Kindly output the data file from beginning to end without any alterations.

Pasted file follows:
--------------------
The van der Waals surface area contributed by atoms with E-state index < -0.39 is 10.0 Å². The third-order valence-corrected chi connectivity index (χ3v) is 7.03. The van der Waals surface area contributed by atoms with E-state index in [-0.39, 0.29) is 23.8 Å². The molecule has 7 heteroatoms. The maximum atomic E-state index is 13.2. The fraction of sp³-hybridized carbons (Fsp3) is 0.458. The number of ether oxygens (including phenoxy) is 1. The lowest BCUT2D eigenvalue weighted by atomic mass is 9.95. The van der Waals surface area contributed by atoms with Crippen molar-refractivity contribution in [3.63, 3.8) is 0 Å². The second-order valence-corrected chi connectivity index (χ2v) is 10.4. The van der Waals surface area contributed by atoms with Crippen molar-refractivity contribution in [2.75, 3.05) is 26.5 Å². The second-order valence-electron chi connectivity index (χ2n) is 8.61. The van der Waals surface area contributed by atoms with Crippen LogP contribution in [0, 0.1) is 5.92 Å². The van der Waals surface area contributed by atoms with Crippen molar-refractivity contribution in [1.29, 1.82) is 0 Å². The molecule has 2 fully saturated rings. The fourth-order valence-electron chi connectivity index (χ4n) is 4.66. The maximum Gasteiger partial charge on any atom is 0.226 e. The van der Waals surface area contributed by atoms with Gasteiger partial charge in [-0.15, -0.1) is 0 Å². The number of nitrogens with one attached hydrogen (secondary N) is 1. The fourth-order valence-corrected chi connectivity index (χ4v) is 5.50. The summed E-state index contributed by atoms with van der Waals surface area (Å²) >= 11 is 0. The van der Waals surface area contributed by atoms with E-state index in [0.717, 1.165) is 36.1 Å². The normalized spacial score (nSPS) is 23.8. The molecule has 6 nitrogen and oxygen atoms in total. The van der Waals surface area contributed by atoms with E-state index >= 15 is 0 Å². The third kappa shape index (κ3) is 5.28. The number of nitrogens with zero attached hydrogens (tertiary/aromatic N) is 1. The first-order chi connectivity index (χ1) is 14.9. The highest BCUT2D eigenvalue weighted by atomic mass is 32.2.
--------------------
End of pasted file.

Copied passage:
The van der Waals surface area contributed by atoms with E-state index < -0.39 is 10.0 Å². The third-order valence-corrected chi connectivity index (χ3v) is 7.03. The van der Waals surface area contributed by atoms with E-state index in [-0.39, 0.29) is 23.8 Å². The molecule has 7 heteroatoms. The maximum atomic E-state index is 13.2. The fraction of sp³-hybridized carbons (Fsp3) is 0.458. The number of ether oxygens (including phenoxy) is 1. The lowest BCUT2D eigenvalue weighted by atomic mass is 9.95. The van der Waals surface area contributed by atoms with Crippen molar-refractivity contribution in [3.63, 3.8) is 0 Å². The second-order valence-corrected chi connectivity index (χ2v) is 10.4. The van der Waals surface area contributed by atoms with Crippen molar-refractivity contribution in [2.75, 3.05) is 26.5 Å². The second-order valence-electron chi connectivity index (χ2n) is 8.61. The van der Waals surface area contributed by atoms with Crippen LogP contribution in [0, 0.1) is 5.92 Å². The van der Waals surface area contributed by atoms with Crippen molar-refractivity contribution in [1.29, 1.82) is 0 Å². The molecule has 2 fully saturated rings. The fourth-order valence-electron chi connectivity index (χ4n) is 4.66. The maximum Gasteiger partial charge on any atom is 0.226 e. The van der Waals surface area contributed by atoms with Gasteiger partial charge in [-0.15, -0.1) is 0 Å². The number of nitrogens with one attached hydrogen (secondary N) is 1. The fourth-order valence-corrected chi connectivity index (χ4v) is 5.50. The summed E-state index contributed by atoms with van der Waals surface area (Å²) >= 11 is 0. The van der Waals surface area contributed by atoms with E-state index in [0.717, 1.165) is 36.1 Å². The normalized spacial score (nSPS) is 23.8. The molecule has 6 nitrogen and oxygen atoms in total. The van der Waals surface area contributed by atoms with E-state index >= 15 is 0 Å². The third kappa shape index (κ3) is 5.28. The number of nitrogens with zero attached hydrogens (tertiary/aromatic N) is 1. The first-order chi connectivity index (χ1) is 14.9. The highest BCUT2D eigenvalue weighted by atomic mass is 32.2.